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Live Reviews

96 Hours in the Jazziest City on Earth: IAJE Conference in Toronto 2008

By Published: March 9, 2008

"Didja recognize it?" she asks. Esperanza cut class one day in Portland, started "messing around with the bass" and, she giggled, "it turned into a career somehow." Then came a Berklee scholarship; now, at 24, she's among the youngest faculty members ever. Her pure voice is airy, hypnotic, mysterious. Think wind chimes and waterfalls. She sings sweet melodies in three languages, often without words, while holding down a solid bass line. Her effortless singing on "Cantora de Yala" and "Perazuan" captivates the house. Offstage, laughing, flirting with fans, she flashes a joyful thumb's up, and you know she knows she's on her way.

Initial Public Offerings

Candido misunderstood Dizzy Gillespie's invite to join his band in New York. "He didn't speak Cuban and I didn't speak English. So we talked with our hands. "'Manana,' I told him, 'Manana.' When I didn't show up, the next day, Dizzy came back, and said, 'Where you been, man?' 'Here,' I told him, 'I have six more weeks.' After you're through with that gig,' Dizzy said, 'come play with me.' Candido did.

Jon Hendricks' turn. Charley Parker heard him singing in a Toledo nightclub. "'Come to New York,' Bird said.

"I don't know anybody in New York."

"'You know me.'

"How will I find you?"

"'Just ask around.'"

A bus ticket to New York put Hendricks outside Bird's club. "I stood there, afraid to go in. He wouldn't remember me. I started to leave, go home, and then stopped to think: the only man in the world who can help me is behind that door. "I walked in. Bird was playing. He stopped, and said: 'Hey Jon, howya doing? Wanna sing something?'"

On to Q. At 11, Quincy Jones, born on the south side of Chicago, broke into a house, saw a spinet piano ."..and touched it, and every cell in my body told me that's what you're going to do the rest of your life."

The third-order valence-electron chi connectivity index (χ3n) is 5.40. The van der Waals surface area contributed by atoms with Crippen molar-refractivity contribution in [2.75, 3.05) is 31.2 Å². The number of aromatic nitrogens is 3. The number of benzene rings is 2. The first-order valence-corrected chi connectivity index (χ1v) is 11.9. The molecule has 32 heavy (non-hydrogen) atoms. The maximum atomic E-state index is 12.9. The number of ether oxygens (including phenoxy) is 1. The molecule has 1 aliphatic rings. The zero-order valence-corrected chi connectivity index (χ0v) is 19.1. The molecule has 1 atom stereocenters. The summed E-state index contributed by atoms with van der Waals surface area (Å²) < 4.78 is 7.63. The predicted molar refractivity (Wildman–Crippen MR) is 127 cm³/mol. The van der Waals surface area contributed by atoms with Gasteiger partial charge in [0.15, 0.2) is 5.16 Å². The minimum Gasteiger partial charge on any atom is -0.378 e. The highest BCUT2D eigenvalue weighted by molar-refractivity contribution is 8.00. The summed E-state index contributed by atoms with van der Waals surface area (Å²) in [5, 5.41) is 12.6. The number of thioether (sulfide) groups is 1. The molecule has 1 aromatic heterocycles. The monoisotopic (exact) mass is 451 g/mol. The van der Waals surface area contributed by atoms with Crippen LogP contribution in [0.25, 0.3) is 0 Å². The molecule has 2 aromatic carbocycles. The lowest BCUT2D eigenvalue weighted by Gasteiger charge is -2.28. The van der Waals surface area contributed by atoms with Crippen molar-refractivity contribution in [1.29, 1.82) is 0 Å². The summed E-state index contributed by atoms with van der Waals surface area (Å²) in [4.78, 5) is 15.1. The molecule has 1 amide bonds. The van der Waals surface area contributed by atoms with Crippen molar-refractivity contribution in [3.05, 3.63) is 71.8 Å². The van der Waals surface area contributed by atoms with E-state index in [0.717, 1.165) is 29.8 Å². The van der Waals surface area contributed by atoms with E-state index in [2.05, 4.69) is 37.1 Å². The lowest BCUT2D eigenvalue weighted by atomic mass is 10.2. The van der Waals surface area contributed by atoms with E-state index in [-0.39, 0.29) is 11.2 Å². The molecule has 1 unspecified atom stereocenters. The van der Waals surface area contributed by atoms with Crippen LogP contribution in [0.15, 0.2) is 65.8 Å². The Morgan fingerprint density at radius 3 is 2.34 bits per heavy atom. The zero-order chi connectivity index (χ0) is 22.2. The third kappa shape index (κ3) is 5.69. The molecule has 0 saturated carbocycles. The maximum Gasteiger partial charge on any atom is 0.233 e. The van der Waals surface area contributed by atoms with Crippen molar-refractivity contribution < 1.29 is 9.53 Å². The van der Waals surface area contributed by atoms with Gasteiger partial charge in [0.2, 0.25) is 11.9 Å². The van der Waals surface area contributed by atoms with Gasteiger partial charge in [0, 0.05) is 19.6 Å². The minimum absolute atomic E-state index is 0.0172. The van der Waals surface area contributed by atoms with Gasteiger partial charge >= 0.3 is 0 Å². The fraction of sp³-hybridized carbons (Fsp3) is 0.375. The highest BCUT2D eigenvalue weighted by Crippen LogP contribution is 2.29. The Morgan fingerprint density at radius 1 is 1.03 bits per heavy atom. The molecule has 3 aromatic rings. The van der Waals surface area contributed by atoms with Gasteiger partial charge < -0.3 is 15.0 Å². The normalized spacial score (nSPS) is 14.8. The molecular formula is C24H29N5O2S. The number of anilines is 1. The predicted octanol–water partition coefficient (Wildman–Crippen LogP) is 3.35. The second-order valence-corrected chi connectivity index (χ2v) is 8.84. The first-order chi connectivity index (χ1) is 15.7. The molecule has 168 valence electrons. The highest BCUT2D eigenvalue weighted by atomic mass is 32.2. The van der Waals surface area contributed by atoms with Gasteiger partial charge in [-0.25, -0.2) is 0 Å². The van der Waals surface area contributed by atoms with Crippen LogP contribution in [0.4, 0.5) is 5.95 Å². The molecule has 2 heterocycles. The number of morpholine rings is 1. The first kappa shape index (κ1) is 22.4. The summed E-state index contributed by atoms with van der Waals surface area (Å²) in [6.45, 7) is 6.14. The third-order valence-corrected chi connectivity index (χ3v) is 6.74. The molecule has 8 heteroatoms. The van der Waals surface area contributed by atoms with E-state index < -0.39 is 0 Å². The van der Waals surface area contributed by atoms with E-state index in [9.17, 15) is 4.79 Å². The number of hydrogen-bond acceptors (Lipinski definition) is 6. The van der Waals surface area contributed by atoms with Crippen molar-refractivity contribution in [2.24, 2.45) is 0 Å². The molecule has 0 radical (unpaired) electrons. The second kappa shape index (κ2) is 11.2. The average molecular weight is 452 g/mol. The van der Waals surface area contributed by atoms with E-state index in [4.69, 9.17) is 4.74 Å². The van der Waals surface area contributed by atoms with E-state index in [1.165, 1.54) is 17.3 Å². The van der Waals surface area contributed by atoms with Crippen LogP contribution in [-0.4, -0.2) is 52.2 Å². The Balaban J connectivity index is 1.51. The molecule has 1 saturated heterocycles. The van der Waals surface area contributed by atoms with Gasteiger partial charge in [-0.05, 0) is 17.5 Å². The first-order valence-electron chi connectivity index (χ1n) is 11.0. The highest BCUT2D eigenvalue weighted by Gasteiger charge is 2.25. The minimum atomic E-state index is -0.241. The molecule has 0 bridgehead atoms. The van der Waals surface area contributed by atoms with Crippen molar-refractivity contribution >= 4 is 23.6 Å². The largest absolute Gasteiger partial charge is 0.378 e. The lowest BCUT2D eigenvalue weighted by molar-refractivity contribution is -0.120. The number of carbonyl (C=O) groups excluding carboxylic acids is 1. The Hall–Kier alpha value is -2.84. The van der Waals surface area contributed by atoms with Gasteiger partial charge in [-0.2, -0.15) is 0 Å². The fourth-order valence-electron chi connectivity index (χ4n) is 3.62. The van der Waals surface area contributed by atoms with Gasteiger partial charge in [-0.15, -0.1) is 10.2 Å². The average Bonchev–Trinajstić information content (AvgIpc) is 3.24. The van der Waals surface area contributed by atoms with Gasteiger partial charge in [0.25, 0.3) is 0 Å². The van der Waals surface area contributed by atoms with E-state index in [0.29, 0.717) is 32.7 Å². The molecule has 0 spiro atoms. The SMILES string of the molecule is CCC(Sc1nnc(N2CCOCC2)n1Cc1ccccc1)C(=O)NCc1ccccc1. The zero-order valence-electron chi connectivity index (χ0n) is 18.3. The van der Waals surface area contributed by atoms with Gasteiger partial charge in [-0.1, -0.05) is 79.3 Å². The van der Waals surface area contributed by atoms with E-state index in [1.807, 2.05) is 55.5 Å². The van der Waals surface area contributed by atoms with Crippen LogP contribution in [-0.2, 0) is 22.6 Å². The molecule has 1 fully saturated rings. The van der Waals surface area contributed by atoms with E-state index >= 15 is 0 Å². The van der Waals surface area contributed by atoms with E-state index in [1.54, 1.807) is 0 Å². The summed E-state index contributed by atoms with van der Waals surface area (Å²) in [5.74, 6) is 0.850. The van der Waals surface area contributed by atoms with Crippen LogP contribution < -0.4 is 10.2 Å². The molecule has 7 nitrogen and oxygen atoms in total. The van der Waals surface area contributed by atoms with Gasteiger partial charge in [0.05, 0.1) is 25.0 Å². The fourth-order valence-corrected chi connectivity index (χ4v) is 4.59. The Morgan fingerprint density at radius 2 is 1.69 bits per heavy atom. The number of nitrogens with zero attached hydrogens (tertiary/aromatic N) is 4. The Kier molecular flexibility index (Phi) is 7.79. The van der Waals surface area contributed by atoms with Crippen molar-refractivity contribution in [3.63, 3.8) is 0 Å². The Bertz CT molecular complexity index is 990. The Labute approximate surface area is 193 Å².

He taught himself piano and trumpet and fled to Seattle where he met Ray Charles, up from the Deep South. "He was 16. I was 14. But he was 100 years older than me. He had his own apartment, a record player and two girlfriends. I wanted to be like him." Together, Quincy on trumpet, Ray on piano, played weddings and parties.

To "do-de-oo-bop" is vocalese

For one hour, in plain English Jon Hendricks and Kurt Elling tried to explain how they do what they do: Create new melodies over old standards. Make voices sound like instruments.

"It's a feeling in the moment," Hendricks said. "Something spiritual, from the heart," Elling said.

"It comes to me all at once," Hendricks said. "It's a gift," Elling said.

"You can try to explain it," Hendricks said at last, "but it would take a great poet." Finally, what everyone hoped would happen did: Elling mimicked the sound of a bass. Hendricks a horn. They were—"bap bap da dee dee dee bed up"— reunited in their Brothers act, again.

Bang The Drum, Cymbal & Gong Slowly

The awfullest sound, a horrid cacophony, blares out of the music room of Exhibition Hall where saxophones, trombones and trumpets, drums, cymbals and gongs, pianos, guitars and even an ukulele, get put to the test by musicians, amateur and pro, courtesy of instrument makers. Yamaha wants you to play a baby Grand, Steinway a spinet, Conn-Selmer a horn. The music business is doing "bidness." Downbeat's giving away magazines. Vendors offer everything from drumsticks and sheet music to downloadable play along tracks. Berklee, Julliard, Peabody, and New School for Jazz & Contemporary Music are here. Even the US Army Blues Jazz Ensemble is out in force. You can get a free copy of CODA and Toronto Jazz magazines. Sign up for the Sienna Jazz Festival. Dig Danish and Nordic jazz. Visit the American Jazz Museum. And Kennedy Center. Get a free CD celebrating the first decade of Seattle's Origin Records. Order Ron Hudson's critically acclaimed book Right Down Front with foreword by ex-IAJE president Herb Wong. Register for Cornish College of Arts. Sign up for Port Townsend Jazz Workshop. Sign up for next year's IAJE.

All-Stars All Over

Inside Royal York hotel where the Queen of England always stays, past a lobby full of Martini-sipping swells, up in an Art Deco ballroom with three crystal chandeliers and a ceiling fresco of a blonde goddess in a swan chariot reining a wild bullock, I found Miguel and the band.

Teenagers with peach fuzz cheeks, the All-Stars wore black slacks and rumpled white shirts all but the trombone player, stylish in purple shirt with white collar and French cuffs. Susie Jones, the Mt. Hood Community College jazz band director coaxed music out of the drowsy All-Stars, pointed to each player to solo, and encouraged applause from a thin audience of folks with digital cameras who had to be parents.

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